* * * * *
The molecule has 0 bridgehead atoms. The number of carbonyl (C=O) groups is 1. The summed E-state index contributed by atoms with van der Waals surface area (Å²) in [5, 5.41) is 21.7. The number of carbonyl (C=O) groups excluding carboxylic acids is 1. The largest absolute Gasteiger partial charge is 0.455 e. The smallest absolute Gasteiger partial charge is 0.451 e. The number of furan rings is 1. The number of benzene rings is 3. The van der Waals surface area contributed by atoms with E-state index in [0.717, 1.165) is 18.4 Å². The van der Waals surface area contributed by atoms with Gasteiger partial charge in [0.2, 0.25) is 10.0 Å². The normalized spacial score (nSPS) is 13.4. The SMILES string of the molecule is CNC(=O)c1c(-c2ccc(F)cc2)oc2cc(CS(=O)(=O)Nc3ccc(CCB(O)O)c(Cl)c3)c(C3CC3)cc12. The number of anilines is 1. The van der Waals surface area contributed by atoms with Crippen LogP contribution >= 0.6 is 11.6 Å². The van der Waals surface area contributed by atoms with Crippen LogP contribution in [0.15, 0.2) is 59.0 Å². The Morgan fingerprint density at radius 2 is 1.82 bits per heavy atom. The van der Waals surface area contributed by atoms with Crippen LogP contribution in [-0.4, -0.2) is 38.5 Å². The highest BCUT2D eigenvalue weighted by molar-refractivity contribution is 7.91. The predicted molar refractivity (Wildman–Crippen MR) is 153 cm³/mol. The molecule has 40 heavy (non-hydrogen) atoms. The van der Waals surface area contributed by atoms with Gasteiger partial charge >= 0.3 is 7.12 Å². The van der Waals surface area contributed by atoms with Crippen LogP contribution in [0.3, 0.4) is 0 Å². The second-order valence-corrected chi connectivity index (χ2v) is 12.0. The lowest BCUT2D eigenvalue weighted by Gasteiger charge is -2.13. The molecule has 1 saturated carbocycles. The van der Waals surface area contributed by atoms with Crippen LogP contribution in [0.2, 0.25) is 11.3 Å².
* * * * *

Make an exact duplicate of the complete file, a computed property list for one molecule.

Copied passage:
The molecule has 0 bridgehead atoms. The number of carbonyl (C=O) groups is 1. The summed E-state index contributed by atoms with van der Waals surface area (Å²) in [5, 5.41) is 21.7. The number of carbonyl (C=O) groups excluding carboxylic acids is 1. The largest absolute Gasteiger partial charge is 0.455 e. The smallest absolute Gasteiger partial charge is 0.451 e. The number of furan rings is 1. The number of benzene rings is 3. The van der Waals surface area contributed by atoms with E-state index in [0.717, 1.165) is 18.4 Å². The van der Waals surface area contributed by atoms with Gasteiger partial charge in [0.2, 0.25) is 10.0 Å². The normalized spacial score (nSPS) is 13.4. The SMILES string of the molecule is CNC(=O)c1c(-c2ccc(F)cc2)oc2cc(CS(=O)(=O)Nc3ccc(CCB(O)O)c(Cl)c3)c(C3CC3)cc12. The number of anilines is 1. The van der Waals surface area contributed by atoms with Crippen LogP contribution >= 0.6 is 11.6 Å². The van der Waals surface area contributed by atoms with Crippen LogP contribution in [0.15, 0.2) is 59.0 Å². The Morgan fingerprint density at radius 2 is 1.82 bits per heavy atom. The van der Waals surface area contributed by atoms with Crippen LogP contribution in [-0.4, -0.2) is 38.5 Å². The highest BCUT2D eigenvalue weighted by molar-refractivity contribution is 7.91. The predicted molar refractivity (Wildman–Crippen MR) is 153 cm³/mol. The molecule has 40 heavy (non-hydrogen) atoms. The van der Waals surface area contributed by atoms with Gasteiger partial charge >= 0.3 is 7.12 Å². The van der Waals surface area contributed by atoms with Crippen LogP contribution in [0.3, 0.4) is 0 Å². The second-order valence-corrected chi connectivity index (χ2v) is 12.0. The lowest BCUT2D eigenvalue weighted by Gasteiger charge is -2.13. The molecule has 1 saturated carbocycles. The van der Waals surface area contributed by atoms with Crippen LogP contribution in [0.2, 0.25) is 11.3 Å².